Bates Knitwits: Knitting, Crochet and More

Bates+Knitwits%3A+Knitting%2C+Crochet+and+More

Yuri Kim/ The Bates Student

Jessica Gross, Assistant Arts & Leisure Editor

Do you ever find yourself yearning for a creative outlet amidst the chaos of college? Why not try one where you could make things that are useful for your day to day life, particularly in the cold weather of Maine? The Knitwits, a coalition of Bates knitters, specializes in making cozy handcrafted pieces, welcoming anyone from beginners to seasoned professionals.

During meetings, The Knitwits gather around in the Fireplace Lounge to hold workshops where members can work on different projects or crafts. The club focuses primarily on knitting, but also encourages crochet and other forms of yarn work. Past projects have included anything from making hats and accessories to yarn-bombing, a flashy form of public art where knitters make coverings around objects like benches, tree trunks, or bike racks. 

While many of these undertakings may sound like they require years of experience in the craft, lots of devoted Knitwits members joined the club as complete newbies. 

“I got started knitting through Knitwits,” said Julia Jesurum ‘22, the club’s community liaison. “I had never knit before, but I had a couple friends who told me to come by the Fireplace Lounge on a random Wednesday in freshman year. It was a super open place to meet new people and knit together. I love how even though I am not very skillful, knitting is something I can do to relax and feel creative anytime any day, especially while watching TV or listening to music.”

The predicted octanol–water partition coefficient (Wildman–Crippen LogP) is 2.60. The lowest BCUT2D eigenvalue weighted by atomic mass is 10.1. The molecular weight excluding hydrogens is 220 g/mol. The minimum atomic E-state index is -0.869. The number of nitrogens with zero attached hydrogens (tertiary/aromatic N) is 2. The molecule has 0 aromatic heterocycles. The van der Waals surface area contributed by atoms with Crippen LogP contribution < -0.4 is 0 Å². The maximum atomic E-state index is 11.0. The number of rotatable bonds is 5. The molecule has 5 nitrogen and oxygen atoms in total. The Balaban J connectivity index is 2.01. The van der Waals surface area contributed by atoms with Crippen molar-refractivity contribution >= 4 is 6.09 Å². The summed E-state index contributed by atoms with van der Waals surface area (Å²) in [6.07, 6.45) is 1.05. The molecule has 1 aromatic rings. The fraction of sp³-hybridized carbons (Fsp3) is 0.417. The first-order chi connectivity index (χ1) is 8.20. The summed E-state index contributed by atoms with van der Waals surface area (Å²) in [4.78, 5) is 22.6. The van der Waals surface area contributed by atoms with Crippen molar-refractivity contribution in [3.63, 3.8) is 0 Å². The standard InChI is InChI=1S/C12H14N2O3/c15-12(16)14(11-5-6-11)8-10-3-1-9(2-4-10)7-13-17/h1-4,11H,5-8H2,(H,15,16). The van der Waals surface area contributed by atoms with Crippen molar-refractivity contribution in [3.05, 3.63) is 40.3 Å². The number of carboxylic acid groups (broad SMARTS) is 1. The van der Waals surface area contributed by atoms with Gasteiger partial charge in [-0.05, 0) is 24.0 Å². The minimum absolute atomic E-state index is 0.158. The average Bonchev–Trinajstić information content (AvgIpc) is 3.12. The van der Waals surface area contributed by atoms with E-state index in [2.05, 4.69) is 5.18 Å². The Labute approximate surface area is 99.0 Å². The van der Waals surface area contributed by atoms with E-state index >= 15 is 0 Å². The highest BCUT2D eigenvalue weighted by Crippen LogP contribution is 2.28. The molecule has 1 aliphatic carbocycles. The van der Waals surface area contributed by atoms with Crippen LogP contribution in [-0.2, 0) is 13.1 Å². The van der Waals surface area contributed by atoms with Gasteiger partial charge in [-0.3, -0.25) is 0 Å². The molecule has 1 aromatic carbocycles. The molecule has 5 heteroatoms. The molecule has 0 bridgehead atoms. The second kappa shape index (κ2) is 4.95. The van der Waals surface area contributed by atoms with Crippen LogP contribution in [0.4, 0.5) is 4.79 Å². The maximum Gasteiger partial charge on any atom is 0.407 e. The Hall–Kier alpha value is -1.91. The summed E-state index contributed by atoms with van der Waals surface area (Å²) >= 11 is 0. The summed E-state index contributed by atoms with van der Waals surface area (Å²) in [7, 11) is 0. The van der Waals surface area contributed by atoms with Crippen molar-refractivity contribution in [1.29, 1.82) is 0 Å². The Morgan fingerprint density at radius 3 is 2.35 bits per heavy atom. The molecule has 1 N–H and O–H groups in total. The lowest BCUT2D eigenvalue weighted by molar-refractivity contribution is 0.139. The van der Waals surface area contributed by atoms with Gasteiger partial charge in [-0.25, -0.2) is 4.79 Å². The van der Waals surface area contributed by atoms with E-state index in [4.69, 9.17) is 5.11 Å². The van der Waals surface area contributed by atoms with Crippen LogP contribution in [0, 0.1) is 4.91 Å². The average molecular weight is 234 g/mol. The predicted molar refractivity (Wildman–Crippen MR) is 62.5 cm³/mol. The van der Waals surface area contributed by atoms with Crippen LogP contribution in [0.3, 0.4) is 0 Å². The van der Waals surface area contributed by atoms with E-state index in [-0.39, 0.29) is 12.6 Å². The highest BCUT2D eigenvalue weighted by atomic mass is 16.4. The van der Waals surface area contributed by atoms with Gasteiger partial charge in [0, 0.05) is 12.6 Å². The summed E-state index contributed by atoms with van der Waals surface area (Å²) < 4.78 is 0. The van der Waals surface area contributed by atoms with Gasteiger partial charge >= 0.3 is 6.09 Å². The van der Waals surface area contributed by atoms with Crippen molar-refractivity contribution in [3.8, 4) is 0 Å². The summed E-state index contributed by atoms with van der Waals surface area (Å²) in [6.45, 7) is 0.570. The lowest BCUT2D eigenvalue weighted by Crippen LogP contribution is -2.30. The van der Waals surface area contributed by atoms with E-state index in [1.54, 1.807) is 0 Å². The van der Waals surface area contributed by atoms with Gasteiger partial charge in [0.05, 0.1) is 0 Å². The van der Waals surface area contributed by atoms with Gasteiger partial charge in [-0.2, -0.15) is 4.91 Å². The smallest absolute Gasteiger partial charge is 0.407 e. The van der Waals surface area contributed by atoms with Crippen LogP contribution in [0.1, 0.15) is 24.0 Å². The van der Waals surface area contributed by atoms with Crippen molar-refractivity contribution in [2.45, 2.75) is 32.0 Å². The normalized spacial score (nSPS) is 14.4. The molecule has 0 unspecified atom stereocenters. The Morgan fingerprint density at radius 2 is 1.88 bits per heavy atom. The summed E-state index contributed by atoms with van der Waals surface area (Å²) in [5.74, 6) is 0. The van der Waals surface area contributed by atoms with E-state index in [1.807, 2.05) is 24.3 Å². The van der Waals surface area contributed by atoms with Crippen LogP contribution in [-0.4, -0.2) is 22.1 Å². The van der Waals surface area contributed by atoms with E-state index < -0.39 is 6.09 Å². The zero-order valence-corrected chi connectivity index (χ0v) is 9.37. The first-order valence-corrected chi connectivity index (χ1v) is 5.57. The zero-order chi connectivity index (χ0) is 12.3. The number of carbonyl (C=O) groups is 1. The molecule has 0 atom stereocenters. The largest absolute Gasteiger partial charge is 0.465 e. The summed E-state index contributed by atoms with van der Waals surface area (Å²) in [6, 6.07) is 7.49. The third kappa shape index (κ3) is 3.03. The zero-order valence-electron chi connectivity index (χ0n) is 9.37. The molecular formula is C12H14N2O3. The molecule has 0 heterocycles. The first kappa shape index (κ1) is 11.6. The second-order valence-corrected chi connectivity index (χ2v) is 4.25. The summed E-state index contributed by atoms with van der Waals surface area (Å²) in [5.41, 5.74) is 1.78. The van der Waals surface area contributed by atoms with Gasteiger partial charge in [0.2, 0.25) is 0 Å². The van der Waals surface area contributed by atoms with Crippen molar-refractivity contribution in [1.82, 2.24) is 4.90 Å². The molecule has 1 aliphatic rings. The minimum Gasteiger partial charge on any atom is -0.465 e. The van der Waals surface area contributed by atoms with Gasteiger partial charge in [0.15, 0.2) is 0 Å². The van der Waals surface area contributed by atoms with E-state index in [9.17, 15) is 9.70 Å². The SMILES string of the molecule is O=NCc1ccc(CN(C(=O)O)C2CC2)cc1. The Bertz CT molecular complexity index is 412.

Others had a baseline understanding of knitting and took advantage of the space to further their knowledge and refine their skills. “I started knitting with my grandma when I was younger, but I only knew really basic stuff like how to make a square. Knitwits taught me how to purl and knit a hat! I love how relaxing knitting is and that you have a finished piece when you are done,” shared Knitwits’ secretary Julia Goldstein ‘23. 

Both Goldstein and Jesurum agreed that their favorite Knitwits project thus far has been the hat-making workshop that the club hosted in the winter of the 2020 school year. The event was eye-opening to both members about the dualistic nature of knitting as a craft — it yields pretty works of art that are also fully functional. 

Knitting is an accessible and rewarding art form on its own, but it also breeds a wonderful sense of community around groups of knitters. The Knitwits have not only fostered a warm and welcoming environment on the Bates campus, but they have extended their reach into the Lewiston-Auburn community, partnering with community partners like Montello Elementary School, among others.

“One of my favorite moments was when we spent an afternoon at Montello Elementary School and did crafts with some of the students; it was really nice to teach some of those students how to finger-knit and make friendship bracelets and just to hear about their days,” recounted Jesurum, who, as a community liaison, has the task of connecting Knitwits to the greater community. “I have not been very involved with the community outside of Bates, and this club has given me the opportunity to reach out and build connections.”

If you have even the slightest interest in knitting, Knitwits encourages you to take a stab at it. “My message to anyone looking to start knitting is try it out! It’s okay to mess up!  I don’t believe in knitting mistakes, handmade things are supposed to have imperfections,” said Goldstein. Prospective members should check out their Instagram, @knitwitz20, for more info!